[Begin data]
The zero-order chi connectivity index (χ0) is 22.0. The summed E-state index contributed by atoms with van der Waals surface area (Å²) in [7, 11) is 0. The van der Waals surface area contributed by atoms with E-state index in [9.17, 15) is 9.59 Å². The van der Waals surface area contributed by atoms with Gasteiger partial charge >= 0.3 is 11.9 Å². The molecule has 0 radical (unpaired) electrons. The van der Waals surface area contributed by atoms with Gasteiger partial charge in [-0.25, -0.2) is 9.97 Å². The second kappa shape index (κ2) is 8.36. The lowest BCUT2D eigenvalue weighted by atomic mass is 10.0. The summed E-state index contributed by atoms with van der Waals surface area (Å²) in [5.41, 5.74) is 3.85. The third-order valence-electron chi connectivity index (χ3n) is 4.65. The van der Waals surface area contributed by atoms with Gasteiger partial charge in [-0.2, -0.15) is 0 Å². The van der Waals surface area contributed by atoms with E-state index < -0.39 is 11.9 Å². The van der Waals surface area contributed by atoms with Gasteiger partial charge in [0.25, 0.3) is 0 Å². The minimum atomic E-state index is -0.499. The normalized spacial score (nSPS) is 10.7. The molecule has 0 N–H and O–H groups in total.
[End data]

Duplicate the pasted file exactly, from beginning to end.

The zero-order chi connectivity index (χ0) is 22.0. The summed E-state index contributed by atoms with van der Waals surface area (Å²) in [7, 11) is 0. The van der Waals surface area contributed by atoms with E-state index in [9.17, 15) is 9.59 Å². The van der Waals surface area contributed by atoms with Gasteiger partial charge >= 0.3 is 11.9 Å². The molecule has 0 radical (unpaired) electrons. The van der Waals surface area contributed by atoms with Gasteiger partial charge in [-0.25, -0.2) is 9.97 Å². The second kappa shape index (κ2) is 8.36. The lowest BCUT2D eigenvalue weighted by atomic mass is 10.0. The summed E-state index contributed by atoms with van der Waals surface area (Å²) in [5.41, 5.74) is 3.85. The third-order valence-electron chi connectivity index (χ3n) is 4.65. The van der Waals surface area contributed by atoms with Gasteiger partial charge in [-0.2, -0.15) is 0 Å². The van der Waals surface area contributed by atoms with E-state index < -0.39 is 11.9 Å². The van der Waals surface area contributed by atoms with Gasteiger partial charge in [0.25, 0.3) is 0 Å². The minimum atomic E-state index is -0.499. The normalized spacial score (nSPS) is 10.7. The molecule has 0 N–H and O–H groups in total.